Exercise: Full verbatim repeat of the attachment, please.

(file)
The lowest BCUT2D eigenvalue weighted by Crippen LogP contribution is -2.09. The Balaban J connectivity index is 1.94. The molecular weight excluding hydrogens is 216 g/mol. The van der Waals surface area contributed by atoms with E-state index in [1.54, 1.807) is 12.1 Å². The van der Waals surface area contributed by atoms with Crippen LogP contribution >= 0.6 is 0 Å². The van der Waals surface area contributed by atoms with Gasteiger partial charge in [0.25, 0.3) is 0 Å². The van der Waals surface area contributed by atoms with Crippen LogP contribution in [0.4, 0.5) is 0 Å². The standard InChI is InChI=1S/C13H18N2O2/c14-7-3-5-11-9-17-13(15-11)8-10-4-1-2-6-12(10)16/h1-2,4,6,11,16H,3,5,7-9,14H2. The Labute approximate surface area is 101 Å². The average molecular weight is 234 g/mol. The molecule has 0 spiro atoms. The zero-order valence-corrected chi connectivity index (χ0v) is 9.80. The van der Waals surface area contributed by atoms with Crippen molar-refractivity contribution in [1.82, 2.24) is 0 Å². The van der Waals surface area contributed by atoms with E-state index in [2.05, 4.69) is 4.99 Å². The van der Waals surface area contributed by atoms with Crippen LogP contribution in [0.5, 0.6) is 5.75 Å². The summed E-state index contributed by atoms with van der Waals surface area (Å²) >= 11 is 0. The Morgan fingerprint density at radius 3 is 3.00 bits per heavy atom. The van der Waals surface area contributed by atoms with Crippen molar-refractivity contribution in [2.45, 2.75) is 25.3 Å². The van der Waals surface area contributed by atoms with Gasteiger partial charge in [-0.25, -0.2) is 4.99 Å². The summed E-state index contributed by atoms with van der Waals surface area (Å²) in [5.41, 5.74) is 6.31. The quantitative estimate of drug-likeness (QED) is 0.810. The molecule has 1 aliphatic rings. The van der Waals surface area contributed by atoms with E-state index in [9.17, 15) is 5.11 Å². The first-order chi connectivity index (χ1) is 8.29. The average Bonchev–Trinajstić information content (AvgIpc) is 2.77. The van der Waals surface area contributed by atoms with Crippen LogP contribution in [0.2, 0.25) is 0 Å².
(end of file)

The lowest BCUT2D eigenvalue weighted by Crippen LogP contribution is -2.09. The Balaban J connectivity index is 1.94. The molecular weight excluding hydrogens is 216 g/mol. The van der Waals surface area contributed by atoms with E-state index in [1.54, 1.807) is 12.1 Å². The van der Waals surface area contributed by atoms with Crippen LogP contribution >= 0.6 is 0 Å². The van der Waals surface area contributed by atoms with Gasteiger partial charge in [0.25, 0.3) is 0 Å². The van der Waals surface area contributed by atoms with Crippen LogP contribution in [0.4, 0.5) is 0 Å². The standard InChI is InChI=1S/C13H18N2O2/c14-7-3-5-11-9-17-13(15-11)8-10-4-1-2-6-12(10)16/h1-2,4,6,11,16H,3,5,7-9,14H2. The Labute approximate surface area is 101 Å². The average molecular weight is 234 g/mol. The molecule has 0 spiro atoms. The zero-order valence-corrected chi connectivity index (χ0v) is 9.80. The van der Waals surface area contributed by atoms with Crippen molar-refractivity contribution in [1.82, 2.24) is 0 Å². The van der Waals surface area contributed by atoms with E-state index in [2.05, 4.69) is 4.99 Å². The van der Waals surface area contributed by atoms with Crippen LogP contribution in [0.5, 0.6) is 5.75 Å². The summed E-state index contributed by atoms with van der Waals surface area (Å²) >= 11 is 0. The Morgan fingerprint density at radius 3 is 3.00 bits per heavy atom. The van der Waals surface area contributed by atoms with Crippen molar-refractivity contribution in [2.45, 2.75) is 25.3 Å². The van der Waals surface area contributed by atoms with Gasteiger partial charge in [-0.25, -0.2) is 4.99 Å². The summed E-state index contributed by atoms with van der Waals surface area (Å²) in [5.41, 5.74) is 6.31. The quantitative estimate of drug-likeness (QED) is 0.810. The molecule has 1 aliphatic rings. The van der Waals surface area contributed by atoms with E-state index in [9.17, 15) is 5.11 Å². The first-order chi connectivity index (χ1) is 8.29. The average Bonchev–Trinajstić information content (AvgIpc) is 2.77. The van der Waals surface area contributed by atoms with Crippen LogP contribution in [0.2, 0.25) is 0 Å².